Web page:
What Exactly is a Hybrid Water Heater?
Over the past few years, the term hybrid has managed to work its way into our everyday conversation. In the most literal sense, hybrid refers to combining two different elements into a single unit. There are hybrid plants, animals, computers, cars, and even regimes, but there has been little discussion about one of the most important plumbing advancements in recent history: hybrid water heaters.
A hybrid water heater is essentially an electric water heater that’s equipped with a heat pump. Plumbing contractors are familiar with these super-efficient units, but they’re virtually unknown to the average homeowner. That partly explains why so many homeowners replace their aging water heater with a new version of the same-old technology, instead of upgrading to a hybrid model. Here’s a detailed explanation of how a hybrid water heater works and why you should consider one for your home.
How It Works
Hybrid electric heat pump water heaters are approximately the same size and shape as standard water heaters, and are installed in a similar manner. They’re engineered to operate on the proven principle that it’s easier to move something than to make something. Hybrid water heaters use electricity to move heat from one place to another, rather than generate heat from scratch.
Integrally mounted on top of each water-heater tank is an electric heat pump. The pump employs a compact compressor and evaporator coil to capture heat from the room air and then transfer it to the cold water entering the water-heater tank. As a result, the electric heating elements inside the tank use much less energy to heat the water to the desired temperature.
Most hybrid water heaters have four modes of operation:
Efficiency: Maximizes energy savings by only using the heat pump to warm the water.
Hybrid: Based on demand for hot water, the heater automatically switches between heat pump and electric heating elements. This mode is the default setting.
Electric: Operates like a standard water heater, only the heating elements warm the water. This is the least energy-efficient mode.
Vacation: Places the water heater in sleep mode, which reduces operating costs while you’re away for extended periods.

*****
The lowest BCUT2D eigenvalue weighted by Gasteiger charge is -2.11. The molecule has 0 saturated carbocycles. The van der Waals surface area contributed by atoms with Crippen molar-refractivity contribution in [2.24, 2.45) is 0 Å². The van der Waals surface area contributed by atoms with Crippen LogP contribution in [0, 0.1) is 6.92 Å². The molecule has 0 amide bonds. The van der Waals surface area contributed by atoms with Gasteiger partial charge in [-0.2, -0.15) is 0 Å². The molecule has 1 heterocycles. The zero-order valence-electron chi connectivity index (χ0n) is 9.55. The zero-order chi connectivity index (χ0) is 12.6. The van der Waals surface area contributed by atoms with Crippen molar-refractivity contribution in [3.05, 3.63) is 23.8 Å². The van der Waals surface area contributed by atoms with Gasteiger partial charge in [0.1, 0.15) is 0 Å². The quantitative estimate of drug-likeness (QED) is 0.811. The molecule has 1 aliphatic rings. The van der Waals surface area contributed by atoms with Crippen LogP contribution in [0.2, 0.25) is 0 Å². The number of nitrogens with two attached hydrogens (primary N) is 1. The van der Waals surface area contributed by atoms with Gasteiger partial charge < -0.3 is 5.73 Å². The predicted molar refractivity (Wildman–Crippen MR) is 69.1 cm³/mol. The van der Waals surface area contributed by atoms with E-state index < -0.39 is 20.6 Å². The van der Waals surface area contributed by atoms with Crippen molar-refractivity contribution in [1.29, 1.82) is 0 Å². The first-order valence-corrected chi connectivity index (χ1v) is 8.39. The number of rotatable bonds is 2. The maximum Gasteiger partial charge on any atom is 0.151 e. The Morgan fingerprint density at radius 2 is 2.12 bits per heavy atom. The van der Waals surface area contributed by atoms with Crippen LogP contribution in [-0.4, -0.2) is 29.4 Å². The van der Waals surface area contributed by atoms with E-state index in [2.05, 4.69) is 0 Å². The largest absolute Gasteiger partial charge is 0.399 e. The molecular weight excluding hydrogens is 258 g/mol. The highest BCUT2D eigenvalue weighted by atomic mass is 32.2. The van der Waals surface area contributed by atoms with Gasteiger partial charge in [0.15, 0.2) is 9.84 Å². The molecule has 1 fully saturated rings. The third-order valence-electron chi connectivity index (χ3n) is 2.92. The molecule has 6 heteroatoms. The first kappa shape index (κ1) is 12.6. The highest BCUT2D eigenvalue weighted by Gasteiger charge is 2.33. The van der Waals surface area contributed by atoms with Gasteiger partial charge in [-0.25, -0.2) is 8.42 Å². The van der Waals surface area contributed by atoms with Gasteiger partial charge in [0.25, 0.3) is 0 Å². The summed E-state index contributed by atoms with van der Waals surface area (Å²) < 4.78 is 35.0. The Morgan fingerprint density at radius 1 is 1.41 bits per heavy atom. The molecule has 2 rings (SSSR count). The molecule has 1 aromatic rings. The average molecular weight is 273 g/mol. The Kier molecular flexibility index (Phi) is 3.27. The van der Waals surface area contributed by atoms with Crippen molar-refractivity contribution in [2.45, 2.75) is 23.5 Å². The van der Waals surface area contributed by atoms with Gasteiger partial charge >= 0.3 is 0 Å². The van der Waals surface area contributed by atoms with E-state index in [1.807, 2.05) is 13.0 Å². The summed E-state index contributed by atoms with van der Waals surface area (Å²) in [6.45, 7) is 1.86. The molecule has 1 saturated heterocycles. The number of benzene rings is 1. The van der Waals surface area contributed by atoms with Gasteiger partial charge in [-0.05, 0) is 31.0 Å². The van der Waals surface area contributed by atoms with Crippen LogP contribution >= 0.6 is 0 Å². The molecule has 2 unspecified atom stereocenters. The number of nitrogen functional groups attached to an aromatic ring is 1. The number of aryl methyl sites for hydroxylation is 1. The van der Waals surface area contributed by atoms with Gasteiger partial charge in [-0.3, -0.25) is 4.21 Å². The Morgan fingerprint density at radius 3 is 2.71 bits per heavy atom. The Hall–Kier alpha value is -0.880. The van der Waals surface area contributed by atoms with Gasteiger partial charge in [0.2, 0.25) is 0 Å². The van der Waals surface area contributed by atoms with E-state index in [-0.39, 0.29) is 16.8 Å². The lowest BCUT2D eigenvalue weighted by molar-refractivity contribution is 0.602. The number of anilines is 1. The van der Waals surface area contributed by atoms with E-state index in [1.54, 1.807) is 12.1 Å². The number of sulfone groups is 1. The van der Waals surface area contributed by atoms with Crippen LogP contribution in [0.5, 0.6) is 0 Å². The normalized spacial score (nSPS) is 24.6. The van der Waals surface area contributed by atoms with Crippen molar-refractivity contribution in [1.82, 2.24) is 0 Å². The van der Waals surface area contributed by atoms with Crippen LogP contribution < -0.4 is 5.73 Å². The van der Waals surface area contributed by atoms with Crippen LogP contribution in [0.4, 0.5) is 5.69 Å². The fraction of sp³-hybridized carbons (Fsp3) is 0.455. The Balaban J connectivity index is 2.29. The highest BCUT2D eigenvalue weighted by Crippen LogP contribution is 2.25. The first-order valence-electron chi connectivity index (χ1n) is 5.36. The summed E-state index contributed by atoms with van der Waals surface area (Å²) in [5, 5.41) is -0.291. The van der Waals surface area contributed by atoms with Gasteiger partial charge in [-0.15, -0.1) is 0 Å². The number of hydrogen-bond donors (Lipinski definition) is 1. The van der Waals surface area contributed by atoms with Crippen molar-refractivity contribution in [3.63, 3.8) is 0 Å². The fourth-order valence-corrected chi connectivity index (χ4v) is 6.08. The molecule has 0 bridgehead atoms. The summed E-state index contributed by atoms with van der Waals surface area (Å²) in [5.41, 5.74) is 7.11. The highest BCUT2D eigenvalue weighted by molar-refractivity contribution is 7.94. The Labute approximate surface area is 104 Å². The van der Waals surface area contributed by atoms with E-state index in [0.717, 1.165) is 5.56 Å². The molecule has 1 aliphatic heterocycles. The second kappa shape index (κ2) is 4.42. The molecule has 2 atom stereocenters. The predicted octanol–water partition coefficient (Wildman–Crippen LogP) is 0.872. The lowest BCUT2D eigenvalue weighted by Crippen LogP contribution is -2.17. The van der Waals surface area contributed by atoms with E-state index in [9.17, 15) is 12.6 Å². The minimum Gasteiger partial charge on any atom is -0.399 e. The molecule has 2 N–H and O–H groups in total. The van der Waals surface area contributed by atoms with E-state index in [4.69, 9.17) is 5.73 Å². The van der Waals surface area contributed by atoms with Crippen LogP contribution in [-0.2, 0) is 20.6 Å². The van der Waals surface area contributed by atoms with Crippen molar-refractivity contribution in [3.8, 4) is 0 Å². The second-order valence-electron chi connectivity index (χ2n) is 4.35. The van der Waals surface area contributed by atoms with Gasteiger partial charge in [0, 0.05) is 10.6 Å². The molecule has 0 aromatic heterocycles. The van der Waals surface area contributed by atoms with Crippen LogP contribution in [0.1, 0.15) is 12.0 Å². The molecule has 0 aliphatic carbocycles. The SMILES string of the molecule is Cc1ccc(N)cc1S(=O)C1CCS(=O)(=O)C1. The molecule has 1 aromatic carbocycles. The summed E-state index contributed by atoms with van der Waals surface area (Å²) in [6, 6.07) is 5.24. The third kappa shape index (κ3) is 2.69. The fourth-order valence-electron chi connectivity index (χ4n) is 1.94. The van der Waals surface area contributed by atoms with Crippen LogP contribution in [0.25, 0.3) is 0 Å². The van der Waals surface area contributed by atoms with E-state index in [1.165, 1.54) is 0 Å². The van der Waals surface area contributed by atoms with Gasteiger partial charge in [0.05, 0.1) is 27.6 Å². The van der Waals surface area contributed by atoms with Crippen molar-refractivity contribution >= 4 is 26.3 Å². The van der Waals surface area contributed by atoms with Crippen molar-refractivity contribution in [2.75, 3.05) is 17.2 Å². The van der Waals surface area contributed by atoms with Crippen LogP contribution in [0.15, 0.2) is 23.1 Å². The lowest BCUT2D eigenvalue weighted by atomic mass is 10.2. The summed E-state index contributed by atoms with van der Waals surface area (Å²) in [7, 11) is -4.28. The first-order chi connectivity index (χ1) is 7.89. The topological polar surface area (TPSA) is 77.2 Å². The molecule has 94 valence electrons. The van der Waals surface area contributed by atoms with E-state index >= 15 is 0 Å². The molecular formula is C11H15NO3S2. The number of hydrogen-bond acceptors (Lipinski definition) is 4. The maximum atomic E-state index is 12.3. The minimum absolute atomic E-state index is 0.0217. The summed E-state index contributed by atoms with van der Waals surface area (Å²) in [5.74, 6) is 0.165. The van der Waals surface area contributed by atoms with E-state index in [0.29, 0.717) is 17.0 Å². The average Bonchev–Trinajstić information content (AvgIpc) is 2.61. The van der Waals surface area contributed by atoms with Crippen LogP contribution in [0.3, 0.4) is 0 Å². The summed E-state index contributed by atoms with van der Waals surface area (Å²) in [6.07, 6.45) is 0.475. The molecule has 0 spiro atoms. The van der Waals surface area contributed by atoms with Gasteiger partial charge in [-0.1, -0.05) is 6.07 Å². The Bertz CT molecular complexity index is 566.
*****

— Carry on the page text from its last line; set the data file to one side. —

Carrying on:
As you’ve probably surmised by now, the main reason to consider a hybrid water heater is to reduce your energy usage, which is good for the planet and your pocketbook. A water heater’s energy efficiency is determined by its energy factor (EF), the higher the number the more energy efficient the heater.
Standard electric water heaters typically have an EF between .87 and .95. Most hybrid heat pump water heaters have an EF of 2.3 or higher. That means electric hybrid water heaters are more than twice as efficient, and the savings can be dramatic. On average, it costs about $540 annually to operate a standard electric water heater, as compared to just $226 for a hybrid heat pump water heater.
Now, you do have to pay a premium for such high efficiency. A hybrid water heater can easily cost twice as much as a standard water heater, but most households will recoup that added expense within three to four years through lower electric bills. And state and local energy rebates can reduce your recoup time even further.
Other features to look for include in a hybrid water heater:
Mobile updates, which send leak-detection alerts and other notifications to your smart phone
Durable stainless steel tank
An LED control panel that allows you to easily adjust the water heater’s mode of operation
Powered anode rod, a long-lasting non-sacrificial rod that deters rust from forming inside the tank
High-quality brass drain valve and fittings
Designated as an Energy-Star appliance
To fully realize the energy-savings potential of a hybrid heat pump water heater, it must be properly installed and in precise accordance with the manufacturer’s recommendations and all plumbing codes.
That’s why it’s critically important to hire a plumbing and heating contractor who’s experienced in installing the make and model of heater you’ve chosen. Most quality-built hybrid water heaters come with very good warranties, but these warranties will become void if the heater isn’t installed correctly. Also, be sure to schedule an annual inspection to keep the water heater operating at peak efficiency for many years to come.